At a panel convened by New York University’s M.S. in publishing program, Macmillan CEO John Sargent claimed that 90% of their front-list titles are available on file-sharing sites.
I believe him.
He went on to claim that “We are at the stage of the music industry just before file-sharing,” And on that point, I am not ready to believe him.
Of a recent lawsuit against Scribd, I wrote that it would make sense to understand the impact of pirated content on actual sales before trying to shut it down. I’m not condoning piracy, but publishers have been giving away content to promote paid sales for about as long as they have been making books. Galleys, blads, sample chapters, review copies … who pays for that content?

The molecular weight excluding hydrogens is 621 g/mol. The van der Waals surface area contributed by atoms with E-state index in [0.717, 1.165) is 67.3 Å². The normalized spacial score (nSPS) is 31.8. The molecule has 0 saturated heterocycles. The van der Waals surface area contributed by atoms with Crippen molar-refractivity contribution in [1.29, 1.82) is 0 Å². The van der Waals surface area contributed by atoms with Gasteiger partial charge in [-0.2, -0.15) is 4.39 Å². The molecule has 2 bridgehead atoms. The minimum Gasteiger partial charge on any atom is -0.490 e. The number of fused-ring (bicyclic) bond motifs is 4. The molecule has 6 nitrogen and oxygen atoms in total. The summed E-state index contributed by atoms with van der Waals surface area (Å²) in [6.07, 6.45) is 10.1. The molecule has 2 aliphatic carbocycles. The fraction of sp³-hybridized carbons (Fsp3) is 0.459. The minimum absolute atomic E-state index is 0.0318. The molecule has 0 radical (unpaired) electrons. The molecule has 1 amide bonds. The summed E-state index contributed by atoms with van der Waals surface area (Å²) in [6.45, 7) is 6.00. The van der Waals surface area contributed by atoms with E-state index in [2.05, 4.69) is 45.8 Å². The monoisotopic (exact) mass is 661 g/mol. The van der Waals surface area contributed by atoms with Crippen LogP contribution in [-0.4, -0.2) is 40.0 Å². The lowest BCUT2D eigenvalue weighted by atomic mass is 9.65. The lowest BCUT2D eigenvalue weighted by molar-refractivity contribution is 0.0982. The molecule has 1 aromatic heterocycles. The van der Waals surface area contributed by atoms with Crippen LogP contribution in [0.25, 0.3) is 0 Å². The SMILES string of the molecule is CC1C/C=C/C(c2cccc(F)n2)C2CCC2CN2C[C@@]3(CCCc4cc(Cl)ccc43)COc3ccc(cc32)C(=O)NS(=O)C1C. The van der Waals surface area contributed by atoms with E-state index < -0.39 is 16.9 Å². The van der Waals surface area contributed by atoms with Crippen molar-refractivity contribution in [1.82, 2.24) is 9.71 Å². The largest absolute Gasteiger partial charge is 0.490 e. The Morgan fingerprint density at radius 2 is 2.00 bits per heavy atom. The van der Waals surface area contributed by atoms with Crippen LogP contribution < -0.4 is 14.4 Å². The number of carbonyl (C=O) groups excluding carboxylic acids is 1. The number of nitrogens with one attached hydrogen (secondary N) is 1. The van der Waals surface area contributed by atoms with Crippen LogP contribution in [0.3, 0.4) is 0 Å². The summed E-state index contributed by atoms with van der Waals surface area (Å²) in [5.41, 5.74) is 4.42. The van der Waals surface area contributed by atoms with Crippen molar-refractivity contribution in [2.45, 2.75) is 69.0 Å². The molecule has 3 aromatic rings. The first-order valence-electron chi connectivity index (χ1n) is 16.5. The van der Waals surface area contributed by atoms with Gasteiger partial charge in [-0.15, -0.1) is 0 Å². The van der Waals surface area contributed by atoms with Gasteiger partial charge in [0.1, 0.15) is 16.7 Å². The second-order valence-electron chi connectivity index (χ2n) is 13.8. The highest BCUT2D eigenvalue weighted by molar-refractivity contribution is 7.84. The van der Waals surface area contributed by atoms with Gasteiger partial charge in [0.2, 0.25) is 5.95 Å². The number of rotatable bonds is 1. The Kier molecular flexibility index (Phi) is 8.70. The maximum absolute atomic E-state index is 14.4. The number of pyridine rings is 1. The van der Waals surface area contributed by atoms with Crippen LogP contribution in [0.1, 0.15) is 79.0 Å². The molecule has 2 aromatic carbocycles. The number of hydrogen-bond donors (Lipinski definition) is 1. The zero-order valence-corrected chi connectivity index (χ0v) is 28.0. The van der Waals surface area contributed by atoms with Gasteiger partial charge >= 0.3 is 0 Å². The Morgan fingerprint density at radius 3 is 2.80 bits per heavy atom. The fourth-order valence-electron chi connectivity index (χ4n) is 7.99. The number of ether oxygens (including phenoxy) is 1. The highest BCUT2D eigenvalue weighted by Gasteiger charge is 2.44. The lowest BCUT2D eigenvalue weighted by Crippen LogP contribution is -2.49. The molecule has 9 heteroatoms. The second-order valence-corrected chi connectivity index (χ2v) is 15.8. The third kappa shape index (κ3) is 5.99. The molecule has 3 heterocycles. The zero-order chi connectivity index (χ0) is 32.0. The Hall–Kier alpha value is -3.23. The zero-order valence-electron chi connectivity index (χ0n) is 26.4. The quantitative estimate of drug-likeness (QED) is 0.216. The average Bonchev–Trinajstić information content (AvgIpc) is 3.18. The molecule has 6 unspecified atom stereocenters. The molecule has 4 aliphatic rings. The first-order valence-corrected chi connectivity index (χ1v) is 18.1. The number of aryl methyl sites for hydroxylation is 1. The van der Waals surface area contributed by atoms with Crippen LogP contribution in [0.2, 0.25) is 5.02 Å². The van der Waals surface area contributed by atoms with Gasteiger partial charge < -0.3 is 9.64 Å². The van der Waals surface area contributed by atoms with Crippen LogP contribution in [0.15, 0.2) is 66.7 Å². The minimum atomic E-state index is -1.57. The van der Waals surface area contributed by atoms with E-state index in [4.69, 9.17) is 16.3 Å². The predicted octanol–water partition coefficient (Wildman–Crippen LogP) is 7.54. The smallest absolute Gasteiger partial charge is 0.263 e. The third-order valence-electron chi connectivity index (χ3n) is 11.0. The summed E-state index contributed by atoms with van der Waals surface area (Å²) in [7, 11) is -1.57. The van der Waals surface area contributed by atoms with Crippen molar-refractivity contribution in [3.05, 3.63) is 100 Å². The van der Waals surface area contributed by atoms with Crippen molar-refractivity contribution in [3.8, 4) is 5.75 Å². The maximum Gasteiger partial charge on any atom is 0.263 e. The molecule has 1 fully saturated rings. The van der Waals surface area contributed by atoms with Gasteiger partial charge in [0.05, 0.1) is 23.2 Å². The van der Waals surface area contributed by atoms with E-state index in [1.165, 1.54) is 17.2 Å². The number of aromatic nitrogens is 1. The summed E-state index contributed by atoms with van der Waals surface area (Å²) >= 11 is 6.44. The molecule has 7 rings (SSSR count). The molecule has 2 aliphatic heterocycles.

The ongoing study we have done of O’Reilly titles suggests that the relationship between pirated content and paid sales is more complex that Sargent posits. It may even help increase awareness, trial and ultimately paid sales.
I’ll acknowledge that O’Reilly is not like every other publisher, and there are probably types of books that are consistently hurt by piracy. That said, we’ve been collecting data for a year to help inform the publishing business about what types of free distribution might be worth worrying about. The study may still be narrow, but it’s more than a stone’s throw better than generalizations about uploaded content and parallels to the music business.